“Getting a fair deal for music” was the underlying theme of a two-day international industry summit this week in central London which focused on the steadily growing income stream that is performance rights revenue.
Public performance right representatives from 47 societies and 42 countries gathered at the summit, which wrapped today, where the agenda tackled ways to raise awareness of the value of music, and improve the efficiency of royalty collection.
The annual meeting, organized by the IFPI and hosted by collecting society PPL, was a timely one. New figures to be published in the IFPI’s “Recording Industry In Numbers” yearbook will indicate that distributions to producers in 2007 increased 11% to $660 million. That sector has grown by 54% in the past five years, the report will boast. Performance rights income is roughly split 50-50 between producers and performers.
Although the current overall royalty figure is relatively small, the area is a growing interest because the demand for music by businesses such as bars and restaurants is constantly rising.
“We have to become much smarter and proactive in persuading businesses that music can be a key driver of their success,” comments PPL/VPL chairman and CEO Fran Nevrkla, in the report. He adds, “Our rights as suppliers of recorded music must be respected and monetized at the right level.”
Some countries saw sharp growth, according to the report, particularly the Netherlands, which rose 35% year on year. The U.K., which already represents 20% of global collections, rose 5%.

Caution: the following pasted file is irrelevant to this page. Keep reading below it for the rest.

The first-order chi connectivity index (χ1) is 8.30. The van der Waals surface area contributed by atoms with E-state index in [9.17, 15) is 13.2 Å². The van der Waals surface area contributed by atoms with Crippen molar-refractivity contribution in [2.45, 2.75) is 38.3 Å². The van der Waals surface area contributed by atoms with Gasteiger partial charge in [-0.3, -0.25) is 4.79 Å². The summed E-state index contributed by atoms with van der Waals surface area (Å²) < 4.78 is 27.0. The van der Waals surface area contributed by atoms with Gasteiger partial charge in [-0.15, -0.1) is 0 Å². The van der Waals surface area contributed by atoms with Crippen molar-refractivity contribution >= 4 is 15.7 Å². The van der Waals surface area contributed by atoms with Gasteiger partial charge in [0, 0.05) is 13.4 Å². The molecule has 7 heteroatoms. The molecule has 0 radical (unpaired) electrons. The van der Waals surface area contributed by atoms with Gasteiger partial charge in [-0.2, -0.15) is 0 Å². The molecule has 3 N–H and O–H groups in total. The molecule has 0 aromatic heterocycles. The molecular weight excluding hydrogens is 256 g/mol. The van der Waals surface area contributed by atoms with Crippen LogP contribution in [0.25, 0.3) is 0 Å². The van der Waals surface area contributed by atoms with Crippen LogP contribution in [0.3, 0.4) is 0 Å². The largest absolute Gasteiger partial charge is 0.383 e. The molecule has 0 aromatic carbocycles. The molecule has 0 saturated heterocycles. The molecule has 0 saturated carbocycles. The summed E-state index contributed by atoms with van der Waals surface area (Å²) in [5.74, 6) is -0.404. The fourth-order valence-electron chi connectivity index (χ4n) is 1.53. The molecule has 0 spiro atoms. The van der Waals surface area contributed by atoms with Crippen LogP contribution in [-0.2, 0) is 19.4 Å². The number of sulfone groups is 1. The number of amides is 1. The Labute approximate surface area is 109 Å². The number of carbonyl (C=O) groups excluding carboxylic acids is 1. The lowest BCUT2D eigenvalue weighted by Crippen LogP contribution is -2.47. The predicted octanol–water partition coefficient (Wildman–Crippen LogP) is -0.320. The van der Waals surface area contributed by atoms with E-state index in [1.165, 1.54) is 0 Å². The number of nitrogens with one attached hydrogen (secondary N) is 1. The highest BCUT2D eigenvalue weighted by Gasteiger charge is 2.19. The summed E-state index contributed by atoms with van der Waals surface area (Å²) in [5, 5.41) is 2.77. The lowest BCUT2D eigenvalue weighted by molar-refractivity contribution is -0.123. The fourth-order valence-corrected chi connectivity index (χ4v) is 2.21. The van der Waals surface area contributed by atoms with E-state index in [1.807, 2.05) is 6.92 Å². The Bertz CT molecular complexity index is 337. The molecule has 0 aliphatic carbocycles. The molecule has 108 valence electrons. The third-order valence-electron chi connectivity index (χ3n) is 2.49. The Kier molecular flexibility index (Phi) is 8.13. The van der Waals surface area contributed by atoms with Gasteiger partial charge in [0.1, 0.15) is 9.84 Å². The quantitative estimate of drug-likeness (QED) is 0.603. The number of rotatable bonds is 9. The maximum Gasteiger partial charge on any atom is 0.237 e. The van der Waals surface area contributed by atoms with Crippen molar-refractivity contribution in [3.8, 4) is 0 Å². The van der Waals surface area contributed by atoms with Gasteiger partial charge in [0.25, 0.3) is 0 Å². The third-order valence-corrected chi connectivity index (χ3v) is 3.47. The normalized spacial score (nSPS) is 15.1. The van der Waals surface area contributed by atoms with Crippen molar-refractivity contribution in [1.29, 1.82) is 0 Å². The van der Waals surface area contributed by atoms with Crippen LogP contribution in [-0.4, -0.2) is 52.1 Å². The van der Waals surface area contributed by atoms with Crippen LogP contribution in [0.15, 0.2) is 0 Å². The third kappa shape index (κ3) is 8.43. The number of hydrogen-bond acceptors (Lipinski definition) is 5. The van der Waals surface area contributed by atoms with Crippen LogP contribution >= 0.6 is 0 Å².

“Businesses across the world are using recorded music more than ever to drive their revenues and attract customers – the job for IFPI and our collecting societies is to make sure that that music is being fairly valued and not just subsidising other people’s profits,” commented John Kennedy, IFPI chairman and CEO, following the meeting.
He adds, “There is a big awareness-raising exercise to be done, and improvements are needed in the efficiencies of our collections. There have been some real successes in this area in the last few years, such as in the Netherlands, Australia and the U.K. But this is only just the start of a process to secure a proper value for music by the businesses using it.”
Guests at this week’s gathering also showed their support for the formation of the MusicFIRST coalition in the U.S., a partnership of artists and music industry organizations whose shared goal is to urge Congress to create a performance right under copyright law for terrestrial broadcasting.